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Brick/tiled wall

Quickly make a brick wall and adjust it to fit the look you are going for. Add some roughness to break up the patterns. Several parameters to adjust:

  • Size – The size of the bricks.
  • Thickness – Thickness of the “mortar”, the lines between the bricks.
  • Symmetry – Offset every other line to make classic brick pattern or lined up squares.
  • Ratio – The width and height ratio of the bricks. 1 x 1 is a square tile.
  • Brick Color – Color of the brick shape.
  • Mortar Color – Color of the lines between the bricks.
  • Rough Noise – The texture that defines the roughness look. To start, add an OpenSimplexNoise and set ‘Height’ to 200, ‘Period’ to 15 and ‘Lacunarity’ to 3.
  • Rough Amount – How rough do you want it to look.

Add the shader code to any Sprite. Make sure the Sprite has a texture. Add this code snippet to the Sprite. It will send the sprite’s scale value to the shader so that the tile’s aspect ratio remains when rescaling the node. You might have to reload the scene for the tool keyword to trigger.

tool
extends Sprite

func _ready():
	set_notify_transform(true)

func _notification(what):
	if what == NOTIFICATION_TRANSFORM_CHANGED:
		get_material().set_shader_param("scale", scale)
Shader code
/*
Shader from Godot Shaders - the free shader library.
godotshaders.com/shader/brick-tiles

Feel free to improve and change this shader according to your needs
and consider sharing the modified result on godotshaders.com.

Tiling effect from https://thebookofshaders.com/09/
*/

shader_type canvas_item;

uniform float size = 5.0;
uniform float thickness : hint_range (0.0, 0.5) = 0.08;
uniform float symmetry : hint_range(0.0, 2.0) = 1.0;
uniform vec2 ratio = vec2(0.5, 1.0);

uniform vec4 brick_color : hint_color = vec4(0.52, 0.28, 0.18, 1.0);
uniform vec4 mortar_color : hint_color = vec4(0.55, 0.55, 0.55, 1.0);
uniform sampler2D rough_noise; // Add an OpenSimplexNoise and set 'Height' to 200, 'Period' to 15 and 'Lacunarity' to 3
uniform float rough_amount : hint_range(0.0, 2.0) = 1.0;

uniform vec2 scale = vec2(1.0); // Don't edit this, it is used by the script to get the nodes scale.

vec2 brick_tile(vec2 _st, float _zoom)
{
	_st *= _zoom;

	// Here is where the offset is happening
	_st.x += (step(1.0, mod(_st.y, 2.0)) * 0.5) * symmetry;

	return fract(_st);
}

float box(vec2 _st, vec2 _size, vec2 _ratio)
{
	_size = (vec2(0.5, 0.5) * _size * _ratio);
	vec2 uv = smoothstep(_size, _size + vec2(1e-4), _st);
	uv *= smoothstep(_size, _size + vec2(1e-4), (vec2(1.0) - _st));
	return uv.x * uv.y;
}

vec3 uneven(vec2 _st, vec2 _uv, float _rough_amount)
{
	// This function works by practically making the lines again but with smooth edges
	// and multiplying a noise texture to it. Add an OpenSimplexNoise to 'rough_noise'.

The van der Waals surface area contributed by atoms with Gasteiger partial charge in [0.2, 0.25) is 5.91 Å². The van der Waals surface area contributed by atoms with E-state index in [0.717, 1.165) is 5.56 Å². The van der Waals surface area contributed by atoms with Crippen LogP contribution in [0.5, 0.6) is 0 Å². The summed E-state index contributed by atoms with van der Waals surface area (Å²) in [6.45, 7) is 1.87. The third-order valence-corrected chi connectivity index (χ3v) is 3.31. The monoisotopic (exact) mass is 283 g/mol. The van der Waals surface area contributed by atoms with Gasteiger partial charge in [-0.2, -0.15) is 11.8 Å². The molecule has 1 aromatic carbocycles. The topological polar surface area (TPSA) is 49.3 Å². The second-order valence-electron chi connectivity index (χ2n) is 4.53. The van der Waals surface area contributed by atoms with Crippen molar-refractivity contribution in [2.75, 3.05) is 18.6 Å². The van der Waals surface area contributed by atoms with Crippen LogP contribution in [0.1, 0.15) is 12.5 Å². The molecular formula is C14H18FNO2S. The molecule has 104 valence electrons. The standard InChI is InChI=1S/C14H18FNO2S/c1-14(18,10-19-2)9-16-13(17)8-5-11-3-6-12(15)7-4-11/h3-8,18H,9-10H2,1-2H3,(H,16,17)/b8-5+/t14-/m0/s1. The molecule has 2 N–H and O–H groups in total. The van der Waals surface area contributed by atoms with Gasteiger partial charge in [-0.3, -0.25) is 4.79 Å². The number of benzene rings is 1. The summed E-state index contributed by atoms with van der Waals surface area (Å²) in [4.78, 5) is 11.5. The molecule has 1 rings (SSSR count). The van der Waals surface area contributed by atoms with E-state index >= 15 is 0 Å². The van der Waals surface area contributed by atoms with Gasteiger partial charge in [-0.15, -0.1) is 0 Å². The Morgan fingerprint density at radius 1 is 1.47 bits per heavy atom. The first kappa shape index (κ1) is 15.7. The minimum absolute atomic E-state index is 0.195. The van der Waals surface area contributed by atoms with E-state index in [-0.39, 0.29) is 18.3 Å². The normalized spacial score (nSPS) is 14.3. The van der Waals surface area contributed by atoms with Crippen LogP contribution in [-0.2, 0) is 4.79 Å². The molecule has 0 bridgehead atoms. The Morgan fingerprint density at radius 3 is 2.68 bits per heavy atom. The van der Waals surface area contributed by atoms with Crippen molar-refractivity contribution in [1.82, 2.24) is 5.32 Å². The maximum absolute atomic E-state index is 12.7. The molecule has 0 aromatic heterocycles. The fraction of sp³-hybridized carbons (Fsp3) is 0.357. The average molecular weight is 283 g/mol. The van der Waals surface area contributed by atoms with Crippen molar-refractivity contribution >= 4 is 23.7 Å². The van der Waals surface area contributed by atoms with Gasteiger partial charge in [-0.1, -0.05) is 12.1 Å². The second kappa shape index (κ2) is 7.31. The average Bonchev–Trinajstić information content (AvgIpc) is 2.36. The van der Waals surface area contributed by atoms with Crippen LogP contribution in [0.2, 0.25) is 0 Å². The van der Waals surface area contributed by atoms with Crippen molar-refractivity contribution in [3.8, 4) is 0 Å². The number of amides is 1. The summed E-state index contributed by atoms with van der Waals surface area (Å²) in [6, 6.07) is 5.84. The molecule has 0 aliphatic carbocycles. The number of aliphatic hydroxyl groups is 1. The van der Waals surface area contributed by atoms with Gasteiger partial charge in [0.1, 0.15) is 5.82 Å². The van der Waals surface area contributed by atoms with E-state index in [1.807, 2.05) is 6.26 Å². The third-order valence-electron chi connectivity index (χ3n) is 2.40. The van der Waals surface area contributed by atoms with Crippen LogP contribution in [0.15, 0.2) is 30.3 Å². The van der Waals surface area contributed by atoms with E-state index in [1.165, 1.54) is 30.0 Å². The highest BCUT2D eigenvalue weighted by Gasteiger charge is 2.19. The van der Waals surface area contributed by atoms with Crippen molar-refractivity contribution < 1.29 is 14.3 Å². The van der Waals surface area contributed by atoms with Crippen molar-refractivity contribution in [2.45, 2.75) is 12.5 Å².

// Adjust the values or make your own function completely and play with the values, both in this
	// function but also in the noise texture.
	//
	// In the Noise texture, start with setting 'Period' to 15 and 'Lacunarity' to 3.
	
	vec2 _size = vec2(_rough_amount) * ratio;
	vec2 uv = smoothstep(vec2(0.0), _size , _st);
	uv *= smoothstep(vec2(0.0), _size , (vec2(1.0) - _st));
	vec2 fringe = uv;
	
	vec3 rough_text = texture(rough_noise, _uv).rgb;
	rough_text += vec3(fringe.r);
	rough_text = smoothstep(0.35, 0.4, rough_text);
	
	return rough_text;
}

void fragment()
{
	// To make the pattern keep its proportions even when resizing the texture, 
	// add a script with this code to the node:
	/*
	tool
	extends Sprite

	func _ready():
		set_notify_transform(true)

	func _notification(what):
		if what == NOTIFICATION_TRANSFORM_CHANGED:
			get_material().set_shader_param("scale", scale)
	*/
	
	// Set the brick shape
	vec2 shape_uv = UV * scale * ratio;
	
	// Create the brick tiling
	shape_uv = brick_tile(shape_uv, size);
	
	// Apply some grungy uneveness. You can play around with the values in the 'uneven' function for other results
	vec3 edge = vec3(uneven(shape_uv, UV, rough_amount));
	
	// Create the "mortar" lines
	vec3 color = vec3(box(shape_uv, vec2(thickness), ratio)) * vec3(edge);
	
	// Apply the colors
	color = mix(mortar_color.rgb, brick_color.rgb, color.r);

	// Uncomment to see the space coordinates. This is quite neat and can give you an idea of how the shader works.
	//color = vec3(shape_uv, 0.0);

	COLOR = vec4(color, 1.0);
}
Tags
2d, tile, tiles
The shader code and all code snippets in this post are under CC0 license and can be used freely without the author's permission. Images and videos, and assets depicted in those, do not fall under this license. For more info, see our License terms.
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